Reining shines at Manfeild
A WESTERN riding discipline that demonstrates how closely humans and horses can connect is staging at Manfeild soon.
Reining is a horsemanship competition born in the United States in which the riders guide their mounts through a precise pattern of circles, spins and stops.
It has an enthusiastic and growing New Zealand following, with core support from this region.
“We have many local members from Feilding and within the lower North Island who will be attending,” says Pauline Scahill, explaining the impetus for why the New Zealand Reining Association choosing Manfeild Stadium as venue for the ‘Summer Reining and Ranch Show’ on the last weekend of March.
Approaching its 20th anniversary, the association is a non-profit that has progressively grown over the years and developed a fun, family atmosphere.
Adding this event to a regional show schedule that culminates with a national event gives plenty of opportunity to showcase and encourage individual developments, she says.
“NZRHA continue to work with international judges and clinicians to help our members improve their reining capabilities (and) we are working towards a transtasman reining challenge in the near future to further enhance our members’ opportunities.”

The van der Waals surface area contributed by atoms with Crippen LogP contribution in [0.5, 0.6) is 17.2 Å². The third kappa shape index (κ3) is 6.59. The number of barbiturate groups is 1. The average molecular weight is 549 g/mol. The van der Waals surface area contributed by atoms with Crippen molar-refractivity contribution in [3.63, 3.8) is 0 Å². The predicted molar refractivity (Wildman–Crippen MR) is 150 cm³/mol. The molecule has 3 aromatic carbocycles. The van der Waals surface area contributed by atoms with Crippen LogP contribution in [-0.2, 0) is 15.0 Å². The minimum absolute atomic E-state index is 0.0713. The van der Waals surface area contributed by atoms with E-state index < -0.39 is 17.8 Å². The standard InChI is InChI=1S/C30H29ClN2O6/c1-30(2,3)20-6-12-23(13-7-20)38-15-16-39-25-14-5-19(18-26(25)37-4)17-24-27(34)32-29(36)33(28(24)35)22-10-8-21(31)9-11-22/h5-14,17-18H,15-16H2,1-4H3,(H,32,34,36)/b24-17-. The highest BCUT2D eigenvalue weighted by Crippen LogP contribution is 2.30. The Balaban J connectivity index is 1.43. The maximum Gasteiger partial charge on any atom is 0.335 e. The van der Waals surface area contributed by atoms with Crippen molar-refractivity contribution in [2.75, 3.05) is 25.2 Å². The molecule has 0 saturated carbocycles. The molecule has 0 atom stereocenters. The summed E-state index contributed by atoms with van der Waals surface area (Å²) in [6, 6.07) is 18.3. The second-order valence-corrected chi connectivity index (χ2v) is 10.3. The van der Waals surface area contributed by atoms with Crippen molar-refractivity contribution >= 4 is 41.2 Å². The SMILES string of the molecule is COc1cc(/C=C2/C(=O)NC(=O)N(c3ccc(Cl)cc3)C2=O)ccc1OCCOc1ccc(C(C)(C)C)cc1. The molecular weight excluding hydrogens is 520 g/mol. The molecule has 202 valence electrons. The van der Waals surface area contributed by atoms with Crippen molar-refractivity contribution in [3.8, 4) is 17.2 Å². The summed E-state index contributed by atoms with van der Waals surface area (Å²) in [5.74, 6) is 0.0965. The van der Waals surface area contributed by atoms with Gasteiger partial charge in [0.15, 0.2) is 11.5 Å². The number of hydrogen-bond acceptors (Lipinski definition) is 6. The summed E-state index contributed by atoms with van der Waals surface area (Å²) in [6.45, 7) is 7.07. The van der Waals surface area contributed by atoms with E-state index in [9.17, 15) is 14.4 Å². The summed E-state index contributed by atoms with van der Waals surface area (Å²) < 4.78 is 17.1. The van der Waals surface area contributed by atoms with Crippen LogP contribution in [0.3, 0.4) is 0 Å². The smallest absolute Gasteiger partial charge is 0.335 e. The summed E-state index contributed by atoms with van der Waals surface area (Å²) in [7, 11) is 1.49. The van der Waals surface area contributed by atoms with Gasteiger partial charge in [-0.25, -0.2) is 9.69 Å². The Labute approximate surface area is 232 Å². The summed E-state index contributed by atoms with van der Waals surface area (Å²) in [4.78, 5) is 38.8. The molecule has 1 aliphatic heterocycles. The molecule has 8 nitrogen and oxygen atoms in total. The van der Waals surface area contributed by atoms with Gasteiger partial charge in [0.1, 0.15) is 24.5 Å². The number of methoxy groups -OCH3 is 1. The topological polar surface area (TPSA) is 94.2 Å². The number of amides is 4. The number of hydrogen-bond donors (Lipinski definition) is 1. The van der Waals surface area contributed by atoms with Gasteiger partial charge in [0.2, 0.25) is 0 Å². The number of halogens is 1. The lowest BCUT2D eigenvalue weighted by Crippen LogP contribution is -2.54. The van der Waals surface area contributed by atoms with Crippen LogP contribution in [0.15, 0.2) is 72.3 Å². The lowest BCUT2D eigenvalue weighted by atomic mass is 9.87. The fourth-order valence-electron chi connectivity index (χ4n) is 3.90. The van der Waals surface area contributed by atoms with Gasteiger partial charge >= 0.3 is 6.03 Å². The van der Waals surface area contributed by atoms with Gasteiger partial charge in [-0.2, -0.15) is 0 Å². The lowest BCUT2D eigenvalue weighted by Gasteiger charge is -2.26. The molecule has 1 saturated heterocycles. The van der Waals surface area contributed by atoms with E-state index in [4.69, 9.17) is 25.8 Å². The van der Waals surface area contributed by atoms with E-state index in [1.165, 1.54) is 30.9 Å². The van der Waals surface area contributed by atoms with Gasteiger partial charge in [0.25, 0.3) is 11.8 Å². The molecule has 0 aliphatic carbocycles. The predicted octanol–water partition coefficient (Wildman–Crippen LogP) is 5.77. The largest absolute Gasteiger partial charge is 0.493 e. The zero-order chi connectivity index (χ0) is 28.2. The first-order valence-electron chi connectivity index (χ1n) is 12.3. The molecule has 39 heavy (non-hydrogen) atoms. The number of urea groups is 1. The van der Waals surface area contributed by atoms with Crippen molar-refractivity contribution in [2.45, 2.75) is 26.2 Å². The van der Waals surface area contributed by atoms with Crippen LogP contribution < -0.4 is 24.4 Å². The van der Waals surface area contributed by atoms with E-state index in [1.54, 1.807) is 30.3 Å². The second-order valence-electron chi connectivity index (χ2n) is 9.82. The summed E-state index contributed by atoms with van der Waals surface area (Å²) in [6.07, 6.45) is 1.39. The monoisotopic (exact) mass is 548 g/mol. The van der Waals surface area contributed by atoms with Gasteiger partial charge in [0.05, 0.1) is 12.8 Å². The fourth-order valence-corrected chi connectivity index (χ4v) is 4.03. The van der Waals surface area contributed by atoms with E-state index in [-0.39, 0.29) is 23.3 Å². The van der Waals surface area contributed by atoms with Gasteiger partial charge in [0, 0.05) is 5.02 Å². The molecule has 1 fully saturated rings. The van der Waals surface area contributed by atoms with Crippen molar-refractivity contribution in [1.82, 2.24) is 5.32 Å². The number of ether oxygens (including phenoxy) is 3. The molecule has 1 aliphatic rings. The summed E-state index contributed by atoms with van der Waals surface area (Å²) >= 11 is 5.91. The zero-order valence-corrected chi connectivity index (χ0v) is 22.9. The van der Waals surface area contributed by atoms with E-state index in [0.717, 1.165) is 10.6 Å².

Competition at Manfeild restricts to March 30, with the immediate day before, and two days after, being for training.
Like all Western riding disciplines, reining draws from cowboy days, with typical daily duties required for moving stock now translating into challenging modern routines.
The sport remains rooted in practical application as participants often cite that reining-trained horses are good for just about any kind of work around a property, and often prove excellent first horses for youngsters.
The highest levels of dedication and diligence are asked as riders guide their mounts through sprints, sliding stops, tight circles and rollbacks – where the horse must pivot on its hind hooves, effectively turning on a coin.
The competition requires an exceptional level of mutual trust between rider and horse; watching animals that are willing, eager to work and doing exactly what they’re trained to do with ease is mesmerising.
Insight into how the discipline is judged will come from a seminar, on the event’s opening day, involving the weekend’s chief adjudicator, international judge Shane Watts, of Australia. He is also conducting a post-competition training clinic, on the Sunday and Monday.
Reining is so big in America’s rural heartland there are national events across numerous states. These lead to year-end challenges and qualification for world-championship competitions. It’s possible for top riders there to earn more than $1 million over the course of their careers.
Caption: Catherine Ladd and Melody Jay demonstrate the exceptional level of mutual trust between rider and horse demanded by reining, a Western riding discipline.
Photo: Squiggletop Photography.